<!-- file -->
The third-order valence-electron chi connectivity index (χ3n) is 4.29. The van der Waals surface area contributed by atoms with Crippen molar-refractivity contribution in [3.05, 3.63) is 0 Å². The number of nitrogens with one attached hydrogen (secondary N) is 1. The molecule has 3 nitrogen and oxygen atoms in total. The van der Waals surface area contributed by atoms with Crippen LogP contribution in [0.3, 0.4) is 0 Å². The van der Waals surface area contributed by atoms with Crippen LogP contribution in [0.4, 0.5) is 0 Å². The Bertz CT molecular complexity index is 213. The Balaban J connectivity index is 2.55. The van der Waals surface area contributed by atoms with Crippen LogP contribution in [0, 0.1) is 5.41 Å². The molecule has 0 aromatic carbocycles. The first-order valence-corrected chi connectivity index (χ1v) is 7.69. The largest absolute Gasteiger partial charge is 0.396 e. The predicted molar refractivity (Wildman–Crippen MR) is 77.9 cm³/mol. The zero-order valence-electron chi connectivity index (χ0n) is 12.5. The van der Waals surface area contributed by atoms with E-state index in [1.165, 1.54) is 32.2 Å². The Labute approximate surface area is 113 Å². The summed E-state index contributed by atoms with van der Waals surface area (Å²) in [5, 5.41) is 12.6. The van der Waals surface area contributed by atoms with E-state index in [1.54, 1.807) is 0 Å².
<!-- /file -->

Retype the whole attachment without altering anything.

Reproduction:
The third-order valence-electron chi connectivity index (χ3n) is 4.29. The van der Waals surface area contributed by atoms with Crippen molar-refractivity contribution in [3.05, 3.63) is 0 Å². The number of nitrogens with one attached hydrogen (secondary N) is 1. The molecule has 3 nitrogen and oxygen atoms in total. The van der Waals surface area contributed by atoms with Crippen LogP contribution in [0.3, 0.4) is 0 Å². The van der Waals surface area contributed by atoms with Crippen LogP contribution in [0.4, 0.5) is 0 Å². The Bertz CT molecular complexity index is 213. The Balaban J connectivity index is 2.55. The van der Waals surface area contributed by atoms with Crippen LogP contribution in [0, 0.1) is 5.41 Å². The molecule has 0 aromatic carbocycles. The first-order valence-corrected chi connectivity index (χ1v) is 7.69. The largest absolute Gasteiger partial charge is 0.396 e. The predicted molar refractivity (Wildman–Crippen MR) is 77.9 cm³/mol. The zero-order valence-electron chi connectivity index (χ0n) is 12.5. The van der Waals surface area contributed by atoms with E-state index in [1.165, 1.54) is 32.2 Å². The Labute approximate surface area is 113 Å². The summed E-state index contributed by atoms with van der Waals surface area (Å²) in [5, 5.41) is 12.6. The van der Waals surface area contributed by atoms with E-state index in [1.54, 1.807) is 0 Å².